Complaint against Islington Council, 06/A/14057, 30 January 2008. The Local Government Ombudsman upheld a complaint brought by a council tenant about dampness in her home and about delayed handling of her insurance claim for damaged possessions. He found that the council had failed to address the dampness before the tenant moved in and that its subsequent attempts to tackle the problem had been ineffective. The tenant had lived in a damp home for most of three years. An 18 month delay in dealing with her insurance claim was maladministration. He accepted that the council should pay £5000 compensation and required the council either to resolve the dampness problem within 3 further months or re-house the tenant. For further details and the full report click here.
Ofulue v Bossert  EWCA Civ 7, 29 January 2008. In 1976 the claimants let a house that they owned to a tenant and went to live abroad. The tenant left and let the defendants move in. They did work on the house, paid the rates but paid no rent. In 2003 the owners brought a possession claim and the defendants asserted that they had acquired title by adverse possession. The Court of Appeal upheld a finding that the occupiers had acquired title. Although in earlier proceedings they had asserted that they were tenants that had not amounted to an acknowledgement of the claimants' title. For the full judgment click here.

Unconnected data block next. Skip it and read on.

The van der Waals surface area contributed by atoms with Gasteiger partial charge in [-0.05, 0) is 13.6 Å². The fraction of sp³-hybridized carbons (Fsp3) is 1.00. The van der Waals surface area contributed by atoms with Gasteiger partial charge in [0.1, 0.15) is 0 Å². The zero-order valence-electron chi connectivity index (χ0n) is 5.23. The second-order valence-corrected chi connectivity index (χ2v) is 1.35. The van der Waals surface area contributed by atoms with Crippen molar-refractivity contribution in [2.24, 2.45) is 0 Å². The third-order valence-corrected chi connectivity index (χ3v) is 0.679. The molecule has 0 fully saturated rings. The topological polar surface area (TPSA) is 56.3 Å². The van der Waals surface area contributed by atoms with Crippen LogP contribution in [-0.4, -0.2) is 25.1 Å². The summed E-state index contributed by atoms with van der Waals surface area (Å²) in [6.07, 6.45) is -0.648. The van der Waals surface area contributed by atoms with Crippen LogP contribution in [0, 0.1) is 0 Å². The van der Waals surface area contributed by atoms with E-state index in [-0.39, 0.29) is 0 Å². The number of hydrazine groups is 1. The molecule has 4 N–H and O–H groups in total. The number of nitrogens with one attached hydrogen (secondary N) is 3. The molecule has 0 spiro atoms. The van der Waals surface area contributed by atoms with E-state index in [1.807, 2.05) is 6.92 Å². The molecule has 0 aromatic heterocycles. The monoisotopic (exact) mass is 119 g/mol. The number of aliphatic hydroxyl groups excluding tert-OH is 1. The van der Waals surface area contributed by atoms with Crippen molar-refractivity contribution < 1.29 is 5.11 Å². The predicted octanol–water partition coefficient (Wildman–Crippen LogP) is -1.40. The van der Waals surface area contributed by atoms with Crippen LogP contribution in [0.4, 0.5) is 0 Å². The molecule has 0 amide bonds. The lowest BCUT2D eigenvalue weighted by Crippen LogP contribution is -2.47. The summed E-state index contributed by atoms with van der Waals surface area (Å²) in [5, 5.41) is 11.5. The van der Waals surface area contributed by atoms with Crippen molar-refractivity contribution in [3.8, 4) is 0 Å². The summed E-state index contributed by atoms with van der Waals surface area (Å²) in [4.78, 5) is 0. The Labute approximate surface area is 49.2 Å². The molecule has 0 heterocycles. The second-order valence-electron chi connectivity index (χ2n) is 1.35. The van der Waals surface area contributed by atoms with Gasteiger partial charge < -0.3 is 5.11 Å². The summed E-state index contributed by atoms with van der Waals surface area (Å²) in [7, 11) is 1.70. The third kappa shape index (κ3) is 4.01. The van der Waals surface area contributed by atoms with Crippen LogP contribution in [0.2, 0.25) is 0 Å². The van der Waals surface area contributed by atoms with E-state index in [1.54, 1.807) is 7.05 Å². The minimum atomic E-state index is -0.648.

Austin v Southwark LBC  EWHC (QBD),  All ER (D) 239 (Jan), 29 January 2008. A secure tenant lost his tenancy by breaching the terms of a suspended possession order and became a tolerated trespasser. He then died. His brother, who would have succeeded to the tenancy, applied to be substituted as defendant in the original possession claim so that he could apply to revive the tenancy (by again postponing the date for possession) and then succeed to it. The High Court decided that no right or interest in the property or the possession proceedings had survived the deceased's death so that nothing would be gained by joining the brother to the original possession claim.
13 February 2008. Recent Developments in Homelessness Law. An LSC training day (in London) with speakers from Garden Court Chambers. For details of this event (and all other Specialist Support training) click here.
28 February 2008. Public Sector Housing Law. A Jordans Training conference in London. For details click here.
Housing Law Advice (for Free)
Free written or telephone advice on Housing Law is available to solicitors' firms and agencies holding LSC Contracts or Quality Marks from the team of specialist Housing Law Barristers at Garden Court Chambers. For full details click here.
Housing Law Training
Firms and agencies holding LSC Contracts or Quality Marks can send delegates to a host of reduced-cost specialist training sessions in a range of Housing Law subjects. The trainers include specialists from Shelter, One Pump Court, Doughty Street and Garden Court Chambers. For the full brochure of events click here.